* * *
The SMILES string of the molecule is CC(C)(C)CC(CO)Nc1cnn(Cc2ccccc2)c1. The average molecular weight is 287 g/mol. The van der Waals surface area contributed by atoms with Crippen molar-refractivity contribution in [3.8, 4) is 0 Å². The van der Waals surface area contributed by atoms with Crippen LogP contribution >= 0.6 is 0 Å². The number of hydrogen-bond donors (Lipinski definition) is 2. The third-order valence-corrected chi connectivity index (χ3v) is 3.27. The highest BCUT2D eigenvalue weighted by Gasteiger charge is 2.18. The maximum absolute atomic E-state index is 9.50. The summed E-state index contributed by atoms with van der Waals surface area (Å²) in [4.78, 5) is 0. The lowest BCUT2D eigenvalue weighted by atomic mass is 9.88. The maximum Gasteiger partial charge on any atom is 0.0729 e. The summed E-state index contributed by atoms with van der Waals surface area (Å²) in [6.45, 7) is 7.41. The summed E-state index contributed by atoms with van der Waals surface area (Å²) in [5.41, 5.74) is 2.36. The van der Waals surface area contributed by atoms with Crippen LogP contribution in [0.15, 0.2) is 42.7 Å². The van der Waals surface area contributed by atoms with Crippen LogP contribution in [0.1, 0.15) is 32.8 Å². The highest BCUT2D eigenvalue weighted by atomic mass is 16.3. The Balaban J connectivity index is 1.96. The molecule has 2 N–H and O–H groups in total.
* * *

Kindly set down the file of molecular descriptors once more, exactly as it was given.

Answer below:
The SMILES string of the molecule is CC(C)(C)CC(CO)Nc1cnn(Cc2ccccc2)c1. The average molecular weight is 287 g/mol. The van der Waals surface area contributed by atoms with Crippen molar-refractivity contribution in [3.8, 4) is 0 Å². The van der Waals surface area contributed by atoms with Crippen LogP contribution >= 0.6 is 0 Å². The number of hydrogen-bond donors (Lipinski definition) is 2. The third-order valence-corrected chi connectivity index (χ3v) is 3.27. The highest BCUT2D eigenvalue weighted by Gasteiger charge is 2.18. The maximum absolute atomic E-state index is 9.50. The summed E-state index contributed by atoms with van der Waals surface area (Å²) in [4.78, 5) is 0. The lowest BCUT2D eigenvalue weighted by atomic mass is 9.88. The maximum Gasteiger partial charge on any atom is 0.0729 e. The summed E-state index contributed by atoms with van der Waals surface area (Å²) in [6.45, 7) is 7.41. The summed E-state index contributed by atoms with van der Waals surface area (Å²) in [5.41, 5.74) is 2.36. The van der Waals surface area contributed by atoms with Crippen LogP contribution in [0.15, 0.2) is 42.7 Å². The van der Waals surface area contributed by atoms with Crippen LogP contribution in [0.1, 0.15) is 32.8 Å². The highest BCUT2D eigenvalue weighted by atomic mass is 16.3. The Balaban J connectivity index is 1.96. The molecule has 2 N–H and O–H groups in total.